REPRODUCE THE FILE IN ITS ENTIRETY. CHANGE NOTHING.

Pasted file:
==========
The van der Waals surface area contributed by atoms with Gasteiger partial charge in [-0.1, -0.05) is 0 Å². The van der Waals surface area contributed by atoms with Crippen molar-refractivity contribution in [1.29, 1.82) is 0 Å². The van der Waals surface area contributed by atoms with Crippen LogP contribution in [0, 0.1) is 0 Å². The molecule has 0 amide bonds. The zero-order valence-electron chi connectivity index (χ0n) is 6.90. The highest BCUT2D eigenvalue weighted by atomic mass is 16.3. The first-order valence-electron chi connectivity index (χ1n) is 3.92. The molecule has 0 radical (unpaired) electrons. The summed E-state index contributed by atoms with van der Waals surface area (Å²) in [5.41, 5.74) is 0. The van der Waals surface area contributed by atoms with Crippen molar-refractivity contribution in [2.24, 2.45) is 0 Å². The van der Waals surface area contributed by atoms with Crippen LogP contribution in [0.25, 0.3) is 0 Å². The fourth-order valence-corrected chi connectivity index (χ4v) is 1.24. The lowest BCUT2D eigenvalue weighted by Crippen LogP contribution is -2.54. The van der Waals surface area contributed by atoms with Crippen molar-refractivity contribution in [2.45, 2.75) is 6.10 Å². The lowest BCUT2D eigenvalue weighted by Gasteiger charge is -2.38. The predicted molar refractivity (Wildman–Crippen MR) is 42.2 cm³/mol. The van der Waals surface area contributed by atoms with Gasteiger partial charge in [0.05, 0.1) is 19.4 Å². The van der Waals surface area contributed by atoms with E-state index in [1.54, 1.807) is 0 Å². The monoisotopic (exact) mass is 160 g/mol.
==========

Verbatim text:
The van der Waals surface area contributed by atoms with Gasteiger partial charge in [-0.1, -0.05) is 0 Å². The van der Waals surface area contributed by atoms with Crippen molar-refractivity contribution in [1.29, 1.82) is 0 Å². The van der Waals surface area contributed by atoms with Crippen LogP contribution in [0, 0.1) is 0 Å². The molecule has 0 amide bonds. The zero-order valence-electron chi connectivity index (χ0n) is 6.90. The highest BCUT2D eigenvalue weighted by atomic mass is 16.3. The first-order valence-electron chi connectivity index (χ1n) is 3.92. The molecule has 0 radical (unpaired) electrons. The summed E-state index contributed by atoms with van der Waals surface area (Å²) in [5.41, 5.74) is 0. The van der Waals surface area contributed by atoms with Crippen molar-refractivity contribution in [2.24, 2.45) is 0 Å². The van der Waals surface area contributed by atoms with Crippen LogP contribution in [0.25, 0.3) is 0 Å². The fourth-order valence-corrected chi connectivity index (χ4v) is 1.24. The lowest BCUT2D eigenvalue weighted by Crippen LogP contribution is -2.54. The van der Waals surface area contributed by atoms with Crippen molar-refractivity contribution in [2.45, 2.75) is 6.10 Å². The lowest BCUT2D eigenvalue weighted by Gasteiger charge is -2.38. The predicted molar refractivity (Wildman–Crippen MR) is 42.2 cm³/mol. The van der Waals surface area contributed by atoms with Gasteiger partial charge in [0.05, 0.1) is 19.4 Å². The van der Waals surface area contributed by atoms with E-state index in [1.54, 1.807) is 0 Å². The monoisotopic (exact) mass is 160 g/mol.